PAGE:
UK-based shipping technology provider Inmarsat has said that the maritime industry is more amenable to adopting analytic, management and operational tools applied through the Internet of Things (IoT) than many commentators have supposed.
The company released ‘Industrial IoT: Maritime’ last week during Posidonia 2018. It is part of the Inmarsat Research Programme 2018, which provides a cross-sectoral study on digitalisation in the global supply chain and is due for publication on June 26th.
The report was based on 750 interviews conducted by technology market research company Vanson Bourne. It investigated the use of, attitudes to and predictions for IoT-based solutions across the maritime, transport and logistics, energy, mining and agriculture sectors.
The 125 maritime respondents included owners from across the board in terms of fleet size, with owners from Greece making up the largest constituency (25), followed by Japan (20) and Germany (15). Ship types were spread across the container, tanker, bulker, gas, offshore and fishing vessel segments.
Inmarsat Maritime VP of Applications Sales Stein Oro said that it was “probably the most detailed account of attitudes towards the IoT ever undertaken in the maritime industry”, adding that the findings would surprise many,” “Respondents suggest that their average expenditure per business on IoT-based solutions will amount to $2.5m over the next three years. They say that IoT-based solutions will attract a larger share of their IT budgets than any other ‘next generation’ technology, while early analysis of other segments places maritime ahead of energy, agriculture and mining.”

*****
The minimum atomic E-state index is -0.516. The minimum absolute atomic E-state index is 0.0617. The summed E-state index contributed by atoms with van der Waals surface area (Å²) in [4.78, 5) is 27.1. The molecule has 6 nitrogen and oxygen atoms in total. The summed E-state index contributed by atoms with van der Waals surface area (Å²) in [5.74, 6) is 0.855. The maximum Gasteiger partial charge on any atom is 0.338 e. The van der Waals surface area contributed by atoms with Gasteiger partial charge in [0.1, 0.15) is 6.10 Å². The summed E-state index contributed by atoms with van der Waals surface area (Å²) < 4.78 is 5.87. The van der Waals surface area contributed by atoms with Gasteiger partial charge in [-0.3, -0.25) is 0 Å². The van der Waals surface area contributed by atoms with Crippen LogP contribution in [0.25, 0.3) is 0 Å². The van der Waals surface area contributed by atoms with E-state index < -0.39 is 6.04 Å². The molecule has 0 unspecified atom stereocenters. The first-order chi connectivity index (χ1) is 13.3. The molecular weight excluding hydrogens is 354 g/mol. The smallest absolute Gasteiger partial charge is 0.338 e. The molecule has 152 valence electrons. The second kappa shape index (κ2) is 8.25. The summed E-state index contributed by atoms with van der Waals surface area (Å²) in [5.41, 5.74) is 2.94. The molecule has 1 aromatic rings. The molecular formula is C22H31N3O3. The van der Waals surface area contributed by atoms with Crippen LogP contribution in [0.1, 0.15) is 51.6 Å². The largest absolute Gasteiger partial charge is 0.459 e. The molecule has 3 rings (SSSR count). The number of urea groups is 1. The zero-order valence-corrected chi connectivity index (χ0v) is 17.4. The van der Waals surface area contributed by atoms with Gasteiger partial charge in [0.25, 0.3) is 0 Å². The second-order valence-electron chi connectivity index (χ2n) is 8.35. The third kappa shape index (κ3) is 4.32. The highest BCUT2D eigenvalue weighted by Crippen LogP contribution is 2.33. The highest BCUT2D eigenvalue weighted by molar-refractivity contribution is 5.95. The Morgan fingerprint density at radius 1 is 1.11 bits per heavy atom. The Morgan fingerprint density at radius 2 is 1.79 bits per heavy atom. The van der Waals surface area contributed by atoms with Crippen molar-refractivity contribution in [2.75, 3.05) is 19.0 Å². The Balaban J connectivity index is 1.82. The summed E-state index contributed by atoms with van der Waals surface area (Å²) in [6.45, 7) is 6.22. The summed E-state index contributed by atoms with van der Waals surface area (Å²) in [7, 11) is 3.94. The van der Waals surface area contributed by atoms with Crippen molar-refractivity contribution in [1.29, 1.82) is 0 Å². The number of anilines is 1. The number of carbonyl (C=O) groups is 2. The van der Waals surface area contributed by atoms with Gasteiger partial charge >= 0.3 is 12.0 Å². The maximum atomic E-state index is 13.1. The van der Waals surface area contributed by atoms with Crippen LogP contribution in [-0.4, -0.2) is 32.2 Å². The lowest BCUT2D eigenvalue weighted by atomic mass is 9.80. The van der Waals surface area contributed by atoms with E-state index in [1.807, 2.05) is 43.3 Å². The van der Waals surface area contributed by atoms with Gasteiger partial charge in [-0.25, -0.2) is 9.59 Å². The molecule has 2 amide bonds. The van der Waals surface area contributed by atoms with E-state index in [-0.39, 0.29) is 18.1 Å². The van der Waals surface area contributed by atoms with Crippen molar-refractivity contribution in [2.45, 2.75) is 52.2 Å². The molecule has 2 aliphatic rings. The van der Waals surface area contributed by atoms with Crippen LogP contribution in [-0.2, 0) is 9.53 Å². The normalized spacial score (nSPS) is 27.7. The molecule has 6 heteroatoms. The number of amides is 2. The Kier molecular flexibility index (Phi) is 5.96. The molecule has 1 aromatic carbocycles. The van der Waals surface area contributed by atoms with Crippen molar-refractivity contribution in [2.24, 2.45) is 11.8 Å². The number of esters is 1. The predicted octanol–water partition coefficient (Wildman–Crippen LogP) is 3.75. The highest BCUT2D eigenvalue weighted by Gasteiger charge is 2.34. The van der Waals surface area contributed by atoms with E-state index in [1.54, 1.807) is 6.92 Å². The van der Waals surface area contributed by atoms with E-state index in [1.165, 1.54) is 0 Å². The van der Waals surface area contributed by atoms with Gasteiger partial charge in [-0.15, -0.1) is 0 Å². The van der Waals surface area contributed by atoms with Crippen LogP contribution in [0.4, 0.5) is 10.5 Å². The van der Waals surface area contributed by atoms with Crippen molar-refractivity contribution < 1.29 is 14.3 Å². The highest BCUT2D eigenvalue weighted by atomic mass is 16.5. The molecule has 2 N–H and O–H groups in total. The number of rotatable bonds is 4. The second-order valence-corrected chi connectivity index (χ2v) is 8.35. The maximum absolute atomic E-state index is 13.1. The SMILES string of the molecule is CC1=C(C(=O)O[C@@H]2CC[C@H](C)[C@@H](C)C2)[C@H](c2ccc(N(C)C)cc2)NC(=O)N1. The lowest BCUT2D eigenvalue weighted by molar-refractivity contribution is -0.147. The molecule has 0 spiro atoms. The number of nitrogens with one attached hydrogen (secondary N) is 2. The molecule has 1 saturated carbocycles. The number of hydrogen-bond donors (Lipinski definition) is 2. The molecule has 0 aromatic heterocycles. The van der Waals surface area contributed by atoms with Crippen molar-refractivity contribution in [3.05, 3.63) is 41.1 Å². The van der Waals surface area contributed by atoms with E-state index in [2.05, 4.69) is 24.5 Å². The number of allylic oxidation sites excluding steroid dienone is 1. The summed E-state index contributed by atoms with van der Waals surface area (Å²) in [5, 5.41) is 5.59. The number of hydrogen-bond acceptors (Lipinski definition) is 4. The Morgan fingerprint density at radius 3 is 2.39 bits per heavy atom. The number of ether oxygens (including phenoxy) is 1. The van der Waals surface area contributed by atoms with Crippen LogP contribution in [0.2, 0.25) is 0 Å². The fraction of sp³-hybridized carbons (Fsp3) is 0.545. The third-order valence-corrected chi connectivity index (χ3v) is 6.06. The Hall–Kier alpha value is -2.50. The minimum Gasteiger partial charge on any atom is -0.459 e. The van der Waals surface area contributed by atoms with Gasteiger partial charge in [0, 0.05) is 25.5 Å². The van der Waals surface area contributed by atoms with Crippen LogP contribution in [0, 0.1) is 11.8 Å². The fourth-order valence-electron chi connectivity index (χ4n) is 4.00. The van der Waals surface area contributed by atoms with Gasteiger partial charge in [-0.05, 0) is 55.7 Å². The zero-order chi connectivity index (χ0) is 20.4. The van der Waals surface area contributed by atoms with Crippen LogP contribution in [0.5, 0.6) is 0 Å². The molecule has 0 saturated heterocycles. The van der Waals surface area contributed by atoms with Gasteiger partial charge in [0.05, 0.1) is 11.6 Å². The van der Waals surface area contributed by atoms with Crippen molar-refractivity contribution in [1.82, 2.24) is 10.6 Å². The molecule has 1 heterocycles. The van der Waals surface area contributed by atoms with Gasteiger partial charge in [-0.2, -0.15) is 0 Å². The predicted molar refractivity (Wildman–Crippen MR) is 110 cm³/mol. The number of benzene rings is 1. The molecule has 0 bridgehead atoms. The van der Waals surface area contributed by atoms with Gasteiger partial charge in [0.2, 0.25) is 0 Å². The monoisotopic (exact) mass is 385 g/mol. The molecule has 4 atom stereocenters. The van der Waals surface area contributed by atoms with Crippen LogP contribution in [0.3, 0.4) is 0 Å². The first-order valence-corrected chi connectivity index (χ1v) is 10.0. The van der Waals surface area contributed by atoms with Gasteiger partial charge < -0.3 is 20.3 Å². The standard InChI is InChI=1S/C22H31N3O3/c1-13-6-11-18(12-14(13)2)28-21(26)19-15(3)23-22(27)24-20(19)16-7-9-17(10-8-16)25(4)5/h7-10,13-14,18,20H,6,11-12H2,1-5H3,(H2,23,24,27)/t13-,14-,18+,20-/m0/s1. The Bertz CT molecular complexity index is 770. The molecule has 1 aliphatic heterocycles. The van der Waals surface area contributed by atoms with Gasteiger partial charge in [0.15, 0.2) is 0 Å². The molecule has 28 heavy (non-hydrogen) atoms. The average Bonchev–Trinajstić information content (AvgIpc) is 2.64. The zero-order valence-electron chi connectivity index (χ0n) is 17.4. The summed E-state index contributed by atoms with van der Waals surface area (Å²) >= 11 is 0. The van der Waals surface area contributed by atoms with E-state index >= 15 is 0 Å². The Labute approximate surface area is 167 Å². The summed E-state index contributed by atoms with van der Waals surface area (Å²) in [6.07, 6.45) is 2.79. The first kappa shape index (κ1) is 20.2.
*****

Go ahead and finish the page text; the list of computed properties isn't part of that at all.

Greek owners envisaged a substantially smaller outlay on IoT-based solutions in the period ahead, with the average investment planned for the coming three years less than 10% of the average overall. The finding was in line with overall expectations from three quarters of respondents that they would ‘fully deploy’ IoT-based solutions within 18 months, while the equivalent figure for Greek respondents was only 40%.
Owners showed themselves as upholding the maritime industry’s decade-long fixation with costs. Just over half the respondents said that revenue generation did not figure in their considerations, three-quarters said they had realized, or expected to realize, cost savings using the IoT.
Route optimisation was identified by 57% as in use or on trial.
Regulation was providing a separate prompt for adoption, with 65% of respondents saying they already used IoT-based solutions to monitor fuel consumption, rising to the 100% by 2023.
Also notable, said Inmarsat, was the influential role played by marine insurers. Cutting premiums was cited by 70% of respondents as one of the most important drivers for adoption.